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Jersey Theatre and Jersey Forum

7 Grosvenor Terrace, St Helier, Jersey

The first issue of this magazine was published in Jersey in June 1944 during the German Occupation of the Island, just as the Allies were beginning their advance across continental Europe. Within a few weeks the 35,000 Islanders and several thousand German troops were cut off from supplies for nearly a year before Liberation on May 9th 1945.

The magazine began as Jersey Theatre but published only two issues before it was renamed Jersey Forum, perhaps because it was seen to be too specialised and the editor wanted to indicate a broader remit, presumably having obtained permission to publish.

Image of cover

Heading to title page probably designed by Edmund Blampied

According to a note in the first issue, a magazine called Guernsey Theatrical Review had been started four months earlier, so a precedent had been set. I have no evidence that Jersey Theatre was banned by the Germans as it was unremarkable and appeared the next month in the same format, at the same price, published by the same person, but with a new name, Jersey Forum.

No credit was given in the first issue; the second and subsequent issues stated that the magazine was Edited and published by A. Michael Frowd, the enterprising young publisher of two broadsheet poems also issued towards the end of the war.

Although the first Jersey magazine was about the theatre it soon became more than that, because subsequent issues dealt with local politics, personalities and profiteering. The second issue onwards had a prize crossword set by 'Renatus' (possibly Frowd's flat-mate René Franoux) and Issue 3 offered a prize of one guinea for a limerick which Mr Edmund Blampied chooses as most suitable to illustrate Jersey Forum's next cover. Issue 5 had a unique serial number printed on the back cover of each issue which was entered into a raffle. The winning number entitled one lucky person to a prize worth five guineas. The number 627 was published in the Jersey Evening Post but was not claimed, according to Issue 6. This indicates that perhaps about 1,000 or fewer copies were printed.

The price of all issues was shown on the cover as 1 Mark or Reich Mark. The official exchange rate was fixed by the Germans in 1940 at 9.6 to the Pound (Sanders, 2005) so a copy of the magazine cost about 2 shillings, which was expensive, but at the black exchange market rate it cost 6 - 8 pence. Although the price was given in Marks, probably as instructed by the occupying German authorities, it was probably sold in Sterling, using the 6 pence bank note designed by Blampied. That would be a convenient and realistic price. A print run of 1,000 copies would have generated £25 a month with which to pay the printing costs and perhaps make a small profit?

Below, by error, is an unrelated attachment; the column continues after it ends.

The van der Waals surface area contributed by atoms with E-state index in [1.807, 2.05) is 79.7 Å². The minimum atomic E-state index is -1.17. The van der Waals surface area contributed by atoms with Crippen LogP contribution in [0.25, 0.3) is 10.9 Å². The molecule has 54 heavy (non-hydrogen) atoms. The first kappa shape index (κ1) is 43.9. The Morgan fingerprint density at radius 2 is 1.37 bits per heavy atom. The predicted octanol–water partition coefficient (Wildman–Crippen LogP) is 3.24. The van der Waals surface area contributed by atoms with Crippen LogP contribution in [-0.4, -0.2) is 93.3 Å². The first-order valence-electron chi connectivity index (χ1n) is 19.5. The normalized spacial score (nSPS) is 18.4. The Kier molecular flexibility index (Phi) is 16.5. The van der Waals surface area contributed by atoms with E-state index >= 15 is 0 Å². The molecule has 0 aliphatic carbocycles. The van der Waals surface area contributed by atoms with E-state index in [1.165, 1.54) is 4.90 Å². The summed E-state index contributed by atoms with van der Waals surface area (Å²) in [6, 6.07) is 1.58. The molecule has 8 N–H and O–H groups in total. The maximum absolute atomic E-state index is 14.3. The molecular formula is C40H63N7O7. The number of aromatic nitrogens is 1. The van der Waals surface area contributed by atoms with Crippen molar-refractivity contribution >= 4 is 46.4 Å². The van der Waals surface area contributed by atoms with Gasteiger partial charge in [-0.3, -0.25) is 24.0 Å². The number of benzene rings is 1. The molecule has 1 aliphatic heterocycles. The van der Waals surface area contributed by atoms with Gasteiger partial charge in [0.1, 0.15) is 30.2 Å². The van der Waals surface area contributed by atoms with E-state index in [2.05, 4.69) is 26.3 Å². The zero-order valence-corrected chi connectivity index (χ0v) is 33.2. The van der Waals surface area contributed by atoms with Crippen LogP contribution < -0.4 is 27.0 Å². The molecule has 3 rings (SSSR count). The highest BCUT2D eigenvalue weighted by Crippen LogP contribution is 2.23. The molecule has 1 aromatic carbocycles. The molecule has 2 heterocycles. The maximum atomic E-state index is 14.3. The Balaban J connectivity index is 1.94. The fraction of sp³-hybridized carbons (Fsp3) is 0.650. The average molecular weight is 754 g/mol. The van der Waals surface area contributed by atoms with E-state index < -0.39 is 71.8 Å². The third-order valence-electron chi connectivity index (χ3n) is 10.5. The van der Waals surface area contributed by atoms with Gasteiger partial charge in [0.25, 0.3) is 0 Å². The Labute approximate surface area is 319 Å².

By issue five it was not possible to cast the print using hot metal as there was no gas left, so the first two and last two pages were set in type by hand and the rest was printed using duplicating stencils. As the text of a stencil was bigger than type-set text, the number of pages was increased from 28 to 40 and the printed page was made wider. It was also not easy to find stencils after four years of Occupation, nor a typewriter with a small font or a long carriage so that the stencil could be typed sideways, but it was duplicated by a Mrs S.H. Le Brocq of Roseville Street, who was given credit on the rear cover.

The last issue was published at Christmas 1944, but the intention was to continue publishing as the prize crossword offered two six months subscriptions to 'JERSEY FORUM' or fifteen shillings ... for the first correct entry opened on the closing date of Monday, January 8th. Perhaps the printer ran out of suitable paper for publishing as there were no imports, or perhaps it was too costly to print and make a profit. People in Jersey may also have had other things on their minds, such as how to find food, until the first Red Cross ship, the S.S. Vega, delivered food on 30th December 1944. Edmund Blampied described the situation vividly to Harold Baily, his American patron, in a letter written on 21st May 1945:

We were two weeks without bread and the Red Cross saved us just in time – We were without heating, gas, electricity, telephone - no cars, no buses, hardly any soap and we patched patches - footwear was well-nigh unprocurable - my own is the same I bought in London before coming over - I mended my shoes myself and a gifted farmer cut my hair every first Sunday of the month. You had to take your own shaving soap to the barber and the ladies [took] firewood to the hairdressers. Poor people burnt their furniture in the winter - quite a common occurrence by the way because the week's wood ration was damp and not enough for one day's heating. When the Red Cross relief ship brought us flour the joy and relief was as great as on peace day. The flour laden lorries going through the town were followed by barefooted children scratching with bare fingers at the flower sacks [putting] whatever looked like flour into caps or paper. People accosted each other, friend or stranger, and shouted "Look, look -- flour flour!"

You can read the full text of that letter, here.

Thanks to Geoff Morris of the Grange Gallery, Jersey for information about issues 2 and 7 of this magazine.

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